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RUSSELL v. UNITED STATES, 278 U.S. 181 (1929)

U.S. Supreme Court

RUSSELL v. UNITED STATES, 278 U.S. 181 (1929)

278 U.S. 181

RUSSELL et al.
v.
UNITED STATES.
No. 58.

Argued Nov. 22, 1928.
Decided Jan. 2, 1929.

[278 U.S. 181, 182]   Messrs. Douglas Arant and Wm. S. Pritchard, both of Birmingham, Ala., for petitioners.

The Attorney General and Mr. E. G. Davis, of Washington, D. C., for the United States.

Mr. Justice McREYNOLDS delivered the opinion of the Court.

The United States, by bill filed January 23, 1925, sought to recover from petitioners, stockholders of the Pine Lumber Company, additional income and profit taxes for the year 1918 assessed against that corporation in March, 1924. The company made a return to the collector for 1918 on June 12, 1919, and afterwards paid the amount indicated thereby.

Petitioners claimed the suit was barred under the limitation specified by the applicable statute. They succeeded in the District Court; but the Circuit Court of Appeals held another view, and reversed the decree dismissing the bill.

The statutory provisions which require special consideration are printed below:

Revenue Act 1918, c. 18, 40 Stat. 1057, 1083:

Revenue Act 1921, c. 136, tit. II, 'Income Tax,' 42 Stat. 227, 265:

Revenue Act 1924, c. 234, tit. II (effective January 1, 1924) 43 Stat. 253, 299, 300, 301, 303, 352:

[278 U.S. 181, 184]   '(2) The amount of income, excess-profits, and war-profits taxes imposed by ... the Revenue Act of 1918, and by any such Act as amended, shall be assessed within five years after the return was filed, and no proceeding in court for the collection of such taxes shall be begun after the expiration of such period.' 26 USCA 1057, note.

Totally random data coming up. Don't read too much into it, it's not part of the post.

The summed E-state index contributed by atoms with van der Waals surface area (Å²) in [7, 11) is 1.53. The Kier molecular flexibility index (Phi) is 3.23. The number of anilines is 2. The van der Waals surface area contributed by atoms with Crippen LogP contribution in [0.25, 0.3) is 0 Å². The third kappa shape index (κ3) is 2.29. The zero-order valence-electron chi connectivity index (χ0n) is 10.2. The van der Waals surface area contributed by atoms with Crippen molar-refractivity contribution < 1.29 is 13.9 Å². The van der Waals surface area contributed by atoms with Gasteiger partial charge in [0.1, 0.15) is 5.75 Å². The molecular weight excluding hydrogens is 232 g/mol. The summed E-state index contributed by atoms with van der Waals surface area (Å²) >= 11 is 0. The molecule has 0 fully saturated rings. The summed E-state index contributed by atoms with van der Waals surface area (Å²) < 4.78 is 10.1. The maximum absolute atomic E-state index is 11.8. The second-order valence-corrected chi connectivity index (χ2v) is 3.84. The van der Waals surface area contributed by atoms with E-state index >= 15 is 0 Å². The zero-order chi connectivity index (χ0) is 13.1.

Sec. 278 (a) ... (b) ... (c) ...

From the foregoing it appears: Under the act of 1918, both assessment and suit within five years were necessary. The act of 1921 required that taxes imposed thereby should be assessed within four years; that taxes payable under the act of 1918, and earlier ones, should be assessed within five years; and it limited the period within which any suit might be brought to five years after the return. With the exceptions specified by section 278, the act of 1924 requires that assessment of taxes laid by it or the act of 1921 and any suit to collect the same shall come within four years after the return; also, in respect of taxes due [278 U.S. 181, 186]   under the acts of 1918, etc., that no assessment or suit shall be permitted later than five years after the return.

The exceptions to the general rule of section 277, which are specified by section 278, and here important, relate to those cases only where there has been assessment but no suit; and petitioners aver that these exceptions do not apply where the assessment was made prior to June 2, 1924.

According to the general limitations contained in the acts of 1918, 1921, and 1924, the time within which suit might have been brought upon the assessment of March, 1924, against the Pine Lumber Company expired June 12, 1924-five years after the return date. And, unless the act of 1924 repealed the old limitation and established another, petitioners must prevail. The United States claim that section 278, Act of 1924, extended the limitation to March, 1930-six years after the assessment. Petitioners deny that the act of June 2, 1924, should be so construed. They maintain that it did not extend the period for suit where an assessment had been made prior to its passage, and say that section 278(e) (2), expressly negatives the contrary theory.